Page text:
The settlement agreement incorporated into the final judgment and decree and the mutual release were executed at the same time and in the course of the same transaction, and must be read together. Moreover, contracts are to be construed against the party undertaking the obligation, OCGA 13-2-2
(5), and against the drafter, see Promenade Assoc., Ltd. v. Finish Line, 194 Ga. App. 741
, 742-743 (391 SE2d 714
) (1990). In this case, the estate drafted the agreement and mutual release and undertook the obligation to pay $10,000 per month to Mrs. Gray.
Most importantly, the cardinal rule of contract interpretation, which takes priority over other rules, see Paul v. Paul, 235 Ga. 382
, 384 (219 SE2d 736
) (1975), is to ascertain and carry out as nearly as possible the intent of the parties. OCGA 13-2-3
The settlement agreement clearly provided that the estate was to pay Mrs. Gray $10,000 per month, and it was obviously the intent of the parties that Mrs. Gray have the use of the entire $10,000. The method of accomplishing this was left up to the estate. It could either hold the estate open, and pay Mrs. Gray the $10,000 from estate assets each month or, if it wished, it could deposit security "adequate to guarantee" that she would receive $10,000 per month. The mutual release particularizes certain requirements for any annuity to be used as security.
Contrary to McKenna's contention, the fact that the insurance company from which the estate purchased the annuity met these requirements was not a conclusive, but only a necessary, condition in meeting the estate's obligation to Mrs. Gray. The annuity was required, in addition, to be "adequate to guarantee" payment of $10,000 per month. If Mrs. Gray were required to pay taxes on the income portion of the monthly payments, she would not be "guaranteed" her full $10,000 per month. It would be contrary to the parties' expressed intention to construe the release as authorizing the estate to purchase an annuity in an inadequate amount, so long as the company from which the annuity was purchased met the stated requirements.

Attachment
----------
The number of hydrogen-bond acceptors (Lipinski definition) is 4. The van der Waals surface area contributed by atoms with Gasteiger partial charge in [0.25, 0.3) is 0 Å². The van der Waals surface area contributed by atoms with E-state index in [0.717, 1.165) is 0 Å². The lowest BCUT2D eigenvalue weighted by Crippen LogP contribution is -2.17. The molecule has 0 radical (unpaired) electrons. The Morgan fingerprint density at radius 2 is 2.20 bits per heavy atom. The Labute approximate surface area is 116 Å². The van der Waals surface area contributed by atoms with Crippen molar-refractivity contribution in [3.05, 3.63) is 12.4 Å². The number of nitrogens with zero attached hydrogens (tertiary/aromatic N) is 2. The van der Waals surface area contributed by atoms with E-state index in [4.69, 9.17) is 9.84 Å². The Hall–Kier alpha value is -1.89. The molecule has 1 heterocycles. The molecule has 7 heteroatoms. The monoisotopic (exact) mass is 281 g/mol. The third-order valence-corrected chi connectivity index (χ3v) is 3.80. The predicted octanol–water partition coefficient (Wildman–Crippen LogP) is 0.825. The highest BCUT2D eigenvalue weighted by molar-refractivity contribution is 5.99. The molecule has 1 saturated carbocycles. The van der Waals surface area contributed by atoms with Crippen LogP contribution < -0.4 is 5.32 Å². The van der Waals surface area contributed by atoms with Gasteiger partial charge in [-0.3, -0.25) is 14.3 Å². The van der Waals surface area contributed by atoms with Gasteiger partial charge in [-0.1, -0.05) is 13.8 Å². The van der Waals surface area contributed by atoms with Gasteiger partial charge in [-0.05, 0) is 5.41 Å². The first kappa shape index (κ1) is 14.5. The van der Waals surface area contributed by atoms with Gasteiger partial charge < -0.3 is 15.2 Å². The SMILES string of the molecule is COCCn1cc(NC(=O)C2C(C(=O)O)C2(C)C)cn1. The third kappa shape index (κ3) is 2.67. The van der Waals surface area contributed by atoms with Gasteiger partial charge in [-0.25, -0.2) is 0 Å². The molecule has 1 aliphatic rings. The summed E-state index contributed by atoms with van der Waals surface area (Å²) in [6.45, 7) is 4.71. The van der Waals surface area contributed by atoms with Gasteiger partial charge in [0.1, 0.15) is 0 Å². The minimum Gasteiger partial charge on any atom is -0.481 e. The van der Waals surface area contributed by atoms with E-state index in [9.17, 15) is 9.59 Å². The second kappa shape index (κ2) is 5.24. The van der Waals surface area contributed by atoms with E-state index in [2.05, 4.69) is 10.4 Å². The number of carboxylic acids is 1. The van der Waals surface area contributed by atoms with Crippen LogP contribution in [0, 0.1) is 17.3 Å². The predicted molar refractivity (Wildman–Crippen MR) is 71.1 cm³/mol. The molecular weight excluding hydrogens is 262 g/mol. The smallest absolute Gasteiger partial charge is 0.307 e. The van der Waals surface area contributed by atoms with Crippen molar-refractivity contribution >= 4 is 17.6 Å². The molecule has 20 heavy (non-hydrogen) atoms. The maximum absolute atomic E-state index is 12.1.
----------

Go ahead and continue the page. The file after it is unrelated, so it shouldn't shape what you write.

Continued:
Moreover, Mrs. Gray communicated to McKenna her understanding of the agreement when she refused to execute the satisfaction of judgment absent an assurance that the estate would undertake liability for any taxes due. The estate's subsequent silence and continued payment of the taxes operated as its acquiescence in that understanding. Salvatori Corp. v. Rubin, 159 Ga. App. 369
, 373 (3) (283 SE2d 326
) (1981). OCGA 13-2-4
provides that "[t]he intention of the parties may differ among themselves. In such case, the meaning placed on the contract by one party and known to be thus understood by the other party at the time shall be held as the true meaning."
We find correct, therefore, the trial court's implicit findings that the estate was required to pay Mrs. Gray a full $10,000 each month and that the annuity was inadequate to guarantee that result. It follows that the trial court did not abuse its discretion by holding McKenna, as executor, in contempt of the final judgment and decree and by failing to hold Mrs. Gray in contempt of the decree for her refusal to execute a satisfaction of judgment.
Thomas W. Malone, Lawrence J. Pond, for appellee.